How to Create a Cool Anaglyphic Text Effect with CSS

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Anaglyphs are those amazing 3D images that are created by offsetting two of the red, green and blue channels, and are viewed with those nerdy looking 3D glasses with different coloured lenses. I don’t know if this effect works for real, as I’ve unfortunately misplaced my 3D specs, but it’s a pretty cool text effect nevertheless! Let’s take a look at how a similar style can be created for sprucing up your web designs while taking into consideration semantics and avoiding the repetition of any markup.

View the demo

View the demo

What we’re creating is basically a cool transparency overlay effect that closely resembles anaglyph stereoscopic 3D images. To use the effect in our web designs we’ll, of course, build it with CSS, but the main consideration is to keep everything neat and true in our markup, without any repeated markup. Therefore, we don’t want to use anything like this:

Using a span might look OK with CSS styling, but is simply wrong when the word is duplicated

Using a span would be handy to provide us with something to target our CSS to and style up the two words to overlay on top of each other, but when reading aloud in the markup, and when viewed without CSS styling it’s simply wrong. With the effect being more presentational or aesthetic than it is part of the content, we need to ensure it’s semantically correct.

The :after class and content property

:after pseudo class inserts content after the targeted element

Here’s where the content property and the :after pseudo element comes into play. The :after pseudo element allows us to insert a snippet of content after the targeted header and adding our extra text in the CSS content property keeps our markup free of any wordage that shouldn’t be there, ensuring that it can’t be seen or read by screenreaders, RSS readers or search bots.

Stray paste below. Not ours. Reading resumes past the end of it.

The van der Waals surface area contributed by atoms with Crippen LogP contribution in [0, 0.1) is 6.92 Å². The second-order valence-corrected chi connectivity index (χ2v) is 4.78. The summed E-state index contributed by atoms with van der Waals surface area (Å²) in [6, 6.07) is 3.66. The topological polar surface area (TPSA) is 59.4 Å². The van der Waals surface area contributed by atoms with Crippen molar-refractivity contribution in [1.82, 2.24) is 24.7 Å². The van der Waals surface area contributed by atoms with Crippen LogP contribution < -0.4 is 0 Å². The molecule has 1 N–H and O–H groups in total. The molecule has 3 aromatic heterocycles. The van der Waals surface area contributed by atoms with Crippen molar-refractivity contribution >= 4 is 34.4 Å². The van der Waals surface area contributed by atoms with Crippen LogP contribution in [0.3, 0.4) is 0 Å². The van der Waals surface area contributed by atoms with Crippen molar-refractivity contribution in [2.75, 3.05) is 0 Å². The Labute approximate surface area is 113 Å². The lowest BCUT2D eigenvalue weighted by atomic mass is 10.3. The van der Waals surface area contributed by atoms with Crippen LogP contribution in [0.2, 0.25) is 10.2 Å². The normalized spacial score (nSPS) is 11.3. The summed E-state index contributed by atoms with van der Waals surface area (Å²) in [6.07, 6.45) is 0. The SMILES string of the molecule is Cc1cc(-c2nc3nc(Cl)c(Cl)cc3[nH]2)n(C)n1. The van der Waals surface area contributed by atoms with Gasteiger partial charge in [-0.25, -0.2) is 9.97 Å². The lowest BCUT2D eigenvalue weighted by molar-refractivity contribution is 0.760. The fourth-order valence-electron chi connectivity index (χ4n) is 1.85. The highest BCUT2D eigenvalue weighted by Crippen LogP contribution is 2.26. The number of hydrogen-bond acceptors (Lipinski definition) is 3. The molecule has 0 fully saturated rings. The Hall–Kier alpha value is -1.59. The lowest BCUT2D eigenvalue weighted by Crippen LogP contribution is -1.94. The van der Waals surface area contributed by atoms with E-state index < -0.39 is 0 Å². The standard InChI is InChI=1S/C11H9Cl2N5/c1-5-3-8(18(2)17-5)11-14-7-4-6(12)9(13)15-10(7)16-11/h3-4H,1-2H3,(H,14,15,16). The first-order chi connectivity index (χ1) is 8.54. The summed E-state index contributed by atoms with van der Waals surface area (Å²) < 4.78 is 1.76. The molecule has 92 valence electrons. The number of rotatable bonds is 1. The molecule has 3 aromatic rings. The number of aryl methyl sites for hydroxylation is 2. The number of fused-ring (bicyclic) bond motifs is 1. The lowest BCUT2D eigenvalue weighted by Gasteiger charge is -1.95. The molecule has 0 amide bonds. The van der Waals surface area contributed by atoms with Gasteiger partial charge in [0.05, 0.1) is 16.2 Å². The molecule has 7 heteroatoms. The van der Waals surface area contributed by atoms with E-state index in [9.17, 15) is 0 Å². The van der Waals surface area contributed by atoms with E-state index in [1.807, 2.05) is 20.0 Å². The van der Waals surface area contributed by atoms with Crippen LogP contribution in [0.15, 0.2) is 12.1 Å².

Targeting the title attribute provides a dynamic solution, but isn't ideal

What’s more, we can also use the content property to not only manually write in some text, but also ask it to take the content from a specific attribute such as the title. This provides a dynamic solution that could be implemented in WordPress, but it’s not 100% ideal as it doesn’t stay true to the natural use of the title attribute. The title attribute should provide more information about the element, rather than regurgitate the same text.

Styling it up

Content without any CSS styling

So far we’ve just got two of the same word placed side by side. Let’s add some extra CSS styling to overlay the two and bring in some colour.

CSS code adds colour and overlaps the words

First up, the H1 element is converted to inline and positioned relatively to allow the absolute positioning of the generated text to work. Next up, the font styling is specified as 200px Helvetica with some letter-spacing tweaks to tighten up the example. The text is then coloured using RGBa, which allows the aplha transparency to be set so that when overlayed the underlying colour will show through. The generated text from the content property is also given some styling, specifically the text is positioned absolutely to sit slightly offset from the original at 10px and 5px on each axis, and is switched to red to contrast against the blue.

The final anaglyphic effect

View the demo

h1 {
	display: inline;
	position: relative;
	font: 200px Helvetica, Sans-Serif;
	letter-spacing: -5px;
	color: rgba(0,0,255,0.5); 

h1:after {
	content: "Hello";
	position: absolute; left: 10px; top: 5px;
	color: rgba(255,0,0,0.5);   

View the demo

Iggy is a designer who loves experimenting with new web design techniques, collating creative website designs, and writing about the latest design trends, inspiration, design freebies, and more. You can follow him on Twitter

71 thoughts on “How to Create a Cool Anaglyphic Text Effect with CSS”

  1. don't mean to sound like the party poop but … don't any of you have business requirement needs to support IE6/7 in your dev work? I'd consider relying on styling such as this to define the look and feel of a site (as opposed to, say, by using images instead) as a UX #fail.

  2. this takes it a step further so you dont have to put hello in the title attribute and content

    I didn’t realize you could get the content of an attribute with css!

    h1, h1:after { content: attr(title); }

  3. yes after spending ages figuring out how to do anaglaph im telling you it wont work for several reasons. first off the colours arent the most common anaglaph colours used, blue pink and black are more common.